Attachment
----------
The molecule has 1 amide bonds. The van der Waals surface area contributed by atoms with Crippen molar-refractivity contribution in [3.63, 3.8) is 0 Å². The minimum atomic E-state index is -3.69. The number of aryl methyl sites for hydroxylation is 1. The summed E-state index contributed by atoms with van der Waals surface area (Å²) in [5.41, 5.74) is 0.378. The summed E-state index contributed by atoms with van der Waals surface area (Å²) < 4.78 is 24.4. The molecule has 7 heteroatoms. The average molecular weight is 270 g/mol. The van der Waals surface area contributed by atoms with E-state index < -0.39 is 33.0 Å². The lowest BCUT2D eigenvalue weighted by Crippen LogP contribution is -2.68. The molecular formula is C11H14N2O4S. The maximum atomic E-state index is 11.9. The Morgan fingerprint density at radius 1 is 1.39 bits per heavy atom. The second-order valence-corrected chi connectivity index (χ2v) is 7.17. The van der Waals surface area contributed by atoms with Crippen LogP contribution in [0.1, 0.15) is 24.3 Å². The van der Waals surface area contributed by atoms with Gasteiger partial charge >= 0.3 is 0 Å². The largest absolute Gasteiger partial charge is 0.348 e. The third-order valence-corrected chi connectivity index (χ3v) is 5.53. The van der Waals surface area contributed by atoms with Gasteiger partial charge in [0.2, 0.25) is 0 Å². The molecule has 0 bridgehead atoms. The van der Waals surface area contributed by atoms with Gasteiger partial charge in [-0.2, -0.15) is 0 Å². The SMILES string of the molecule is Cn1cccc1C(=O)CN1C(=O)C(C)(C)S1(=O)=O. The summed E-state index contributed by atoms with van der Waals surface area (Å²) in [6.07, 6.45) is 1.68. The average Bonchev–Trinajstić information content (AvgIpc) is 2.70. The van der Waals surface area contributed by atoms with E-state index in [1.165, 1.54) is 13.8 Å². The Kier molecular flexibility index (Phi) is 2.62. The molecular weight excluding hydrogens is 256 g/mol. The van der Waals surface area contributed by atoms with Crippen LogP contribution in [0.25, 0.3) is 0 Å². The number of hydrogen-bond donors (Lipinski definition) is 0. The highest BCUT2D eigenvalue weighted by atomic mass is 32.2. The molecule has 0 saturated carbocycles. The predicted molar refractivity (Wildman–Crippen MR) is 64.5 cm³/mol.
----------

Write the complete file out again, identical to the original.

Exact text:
The molecule has 1 amide bonds. The van der Waals surface area contributed by atoms with Crippen molar-refractivity contribution in [3.63, 3.8) is 0 Å². The minimum atomic E-state index is -3.69. The number of aryl methyl sites for hydroxylation is 1. The summed E-state index contributed by atoms with van der Waals surface area (Å²) in [5.41, 5.74) is 0.378. The summed E-state index contributed by atoms with van der Waals surface area (Å²) < 4.78 is 24.4. The molecule has 7 heteroatoms. The average molecular weight is 270 g/mol. The van der Waals surface area contributed by atoms with E-state index < -0.39 is 33.0 Å². The lowest BCUT2D eigenvalue weighted by Crippen LogP contribution is -2.68. The molecular formula is C11H14N2O4S. The maximum atomic E-state index is 11.9. The Morgan fingerprint density at radius 1 is 1.39 bits per heavy atom. The second-order valence-corrected chi connectivity index (χ2v) is 7.17. The van der Waals surface area contributed by atoms with Crippen LogP contribution in [0.1, 0.15) is 24.3 Å². The van der Waals surface area contributed by atoms with Gasteiger partial charge >= 0.3 is 0 Å². The largest absolute Gasteiger partial charge is 0.348 e. The third-order valence-corrected chi connectivity index (χ3v) is 5.53. The van der Waals surface area contributed by atoms with Gasteiger partial charge in [0.2, 0.25) is 0 Å². The molecule has 0 bridgehead atoms. The van der Waals surface area contributed by atoms with Gasteiger partial charge in [-0.2, -0.15) is 0 Å². The SMILES string of the molecule is Cn1cccc1C(=O)CN1C(=O)C(C)(C)S1(=O)=O. The summed E-state index contributed by atoms with van der Waals surface area (Å²) in [6.07, 6.45) is 1.68. The average Bonchev–Trinajstić information content (AvgIpc) is 2.70. The van der Waals surface area contributed by atoms with E-state index in [1.165, 1.54) is 13.8 Å². The Kier molecular flexibility index (Phi) is 2.62. The molecular weight excluding hydrogens is 256 g/mol. The van der Waals surface area contributed by atoms with Crippen LogP contribution in [0.25, 0.3) is 0 Å². The number of hydrogen-bond donors (Lipinski definition) is 0. The highest BCUT2D eigenvalue weighted by atomic mass is 32.2. The molecule has 0 saturated carbocycles. The predicted molar refractivity (Wildman–Crippen MR) is 64.5 cm³/mol.